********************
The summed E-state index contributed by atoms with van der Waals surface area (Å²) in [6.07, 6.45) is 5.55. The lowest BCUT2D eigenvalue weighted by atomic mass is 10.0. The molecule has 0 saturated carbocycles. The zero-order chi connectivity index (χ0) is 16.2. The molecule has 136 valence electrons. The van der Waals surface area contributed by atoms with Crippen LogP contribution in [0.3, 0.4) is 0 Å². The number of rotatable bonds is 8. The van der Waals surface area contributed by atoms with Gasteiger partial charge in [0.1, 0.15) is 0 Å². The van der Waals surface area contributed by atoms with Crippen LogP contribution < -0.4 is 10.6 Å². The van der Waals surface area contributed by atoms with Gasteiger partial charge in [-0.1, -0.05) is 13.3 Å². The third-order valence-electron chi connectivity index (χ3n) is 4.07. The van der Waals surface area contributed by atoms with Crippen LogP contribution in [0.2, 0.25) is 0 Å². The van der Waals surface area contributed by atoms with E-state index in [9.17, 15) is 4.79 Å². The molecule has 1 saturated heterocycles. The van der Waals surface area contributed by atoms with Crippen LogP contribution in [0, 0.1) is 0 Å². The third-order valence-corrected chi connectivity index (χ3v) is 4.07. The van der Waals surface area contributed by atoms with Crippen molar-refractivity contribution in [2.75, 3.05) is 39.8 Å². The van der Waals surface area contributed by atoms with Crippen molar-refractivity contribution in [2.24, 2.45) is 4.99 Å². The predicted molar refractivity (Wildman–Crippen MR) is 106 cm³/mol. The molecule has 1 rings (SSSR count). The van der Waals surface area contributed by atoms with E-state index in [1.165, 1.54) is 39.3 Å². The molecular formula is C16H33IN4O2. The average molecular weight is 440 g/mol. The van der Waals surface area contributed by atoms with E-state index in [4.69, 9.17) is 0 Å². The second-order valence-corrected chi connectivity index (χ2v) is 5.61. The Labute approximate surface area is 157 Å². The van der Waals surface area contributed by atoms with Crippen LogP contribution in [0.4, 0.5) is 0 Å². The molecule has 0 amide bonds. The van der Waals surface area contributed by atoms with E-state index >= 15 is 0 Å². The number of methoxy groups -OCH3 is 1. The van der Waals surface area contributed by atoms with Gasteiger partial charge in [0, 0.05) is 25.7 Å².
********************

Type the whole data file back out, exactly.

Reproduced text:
The summed E-state index contributed by atoms with van der Waals surface area (Å²) in [6.07, 6.45) is 5.55. The lowest BCUT2D eigenvalue weighted by atomic mass is 10.0. The molecule has 0 saturated carbocycles. The zero-order chi connectivity index (χ0) is 16.2. The molecule has 136 valence electrons. The van der Waals surface area contributed by atoms with Crippen LogP contribution in [0.3, 0.4) is 0 Å². The number of rotatable bonds is 8. The van der Waals surface area contributed by atoms with Gasteiger partial charge in [0.1, 0.15) is 0 Å². The van der Waals surface area contributed by atoms with Crippen LogP contribution < -0.4 is 10.6 Å². The van der Waals surface area contributed by atoms with Gasteiger partial charge in [-0.1, -0.05) is 13.3 Å². The third-order valence-electron chi connectivity index (χ3n) is 4.07. The van der Waals surface area contributed by atoms with Crippen LogP contribution in [0.2, 0.25) is 0 Å². The van der Waals surface area contributed by atoms with E-state index in [9.17, 15) is 4.79 Å². The molecule has 1 saturated heterocycles. The van der Waals surface area contributed by atoms with Crippen LogP contribution in [0, 0.1) is 0 Å². The third-order valence-corrected chi connectivity index (χ3v) is 4.07. The van der Waals surface area contributed by atoms with Crippen molar-refractivity contribution in [2.75, 3.05) is 39.8 Å². The van der Waals surface area contributed by atoms with Crippen molar-refractivity contribution in [2.24, 2.45) is 4.99 Å². The predicted molar refractivity (Wildman–Crippen MR) is 106 cm³/mol. The molecule has 1 rings (SSSR count). The van der Waals surface area contributed by atoms with E-state index in [1.165, 1.54) is 39.3 Å². The molecular formula is C16H33IN4O2. The average molecular weight is 440 g/mol. The van der Waals surface area contributed by atoms with E-state index in [4.69, 9.17) is 0 Å². The second-order valence-corrected chi connectivity index (χ2v) is 5.61. The Labute approximate surface area is 157 Å². The van der Waals surface area contributed by atoms with Crippen LogP contribution in [0.4, 0.5) is 0 Å². The molecule has 0 amide bonds. The van der Waals surface area contributed by atoms with E-state index >= 15 is 0 Å². The number of methoxy groups -OCH3 is 1. The van der Waals surface area contributed by atoms with Gasteiger partial charge in [0, 0.05) is 25.7 Å².